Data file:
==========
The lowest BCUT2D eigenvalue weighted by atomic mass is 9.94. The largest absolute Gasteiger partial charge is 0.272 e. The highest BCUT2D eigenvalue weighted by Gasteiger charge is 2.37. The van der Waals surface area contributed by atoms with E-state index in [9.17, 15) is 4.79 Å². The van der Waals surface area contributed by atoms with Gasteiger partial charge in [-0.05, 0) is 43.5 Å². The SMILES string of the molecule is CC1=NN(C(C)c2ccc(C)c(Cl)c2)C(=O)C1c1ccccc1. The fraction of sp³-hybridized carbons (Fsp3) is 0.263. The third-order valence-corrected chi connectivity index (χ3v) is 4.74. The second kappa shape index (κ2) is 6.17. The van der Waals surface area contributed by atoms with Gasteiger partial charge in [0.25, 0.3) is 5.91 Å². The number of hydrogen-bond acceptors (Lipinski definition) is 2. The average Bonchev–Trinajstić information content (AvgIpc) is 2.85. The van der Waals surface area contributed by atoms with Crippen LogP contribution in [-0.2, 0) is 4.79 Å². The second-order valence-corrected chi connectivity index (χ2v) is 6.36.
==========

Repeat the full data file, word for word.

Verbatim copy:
The lowest BCUT2D eigenvalue weighted by atomic mass is 9.94. The largest absolute Gasteiger partial charge is 0.272 e. The highest BCUT2D eigenvalue weighted by Gasteiger charge is 2.37. The van der Waals surface area contributed by atoms with E-state index in [9.17, 15) is 4.79 Å². The van der Waals surface area contributed by atoms with Gasteiger partial charge in [-0.05, 0) is 43.5 Å². The SMILES string of the molecule is CC1=NN(C(C)c2ccc(C)c(Cl)c2)C(=O)C1c1ccccc1. The fraction of sp³-hybridized carbons (Fsp3) is 0.263. The third-order valence-corrected chi connectivity index (χ3v) is 4.74. The second kappa shape index (κ2) is 6.17. The van der Waals surface area contributed by atoms with Gasteiger partial charge in [0.25, 0.3) is 5.91 Å². The number of hydrogen-bond acceptors (Lipinski definition) is 2. The average Bonchev–Trinajstić information content (AvgIpc) is 2.85. The van der Waals surface area contributed by atoms with Crippen LogP contribution in [-0.2, 0) is 4.79 Å². The second-order valence-corrected chi connectivity index (χ2v) is 6.36.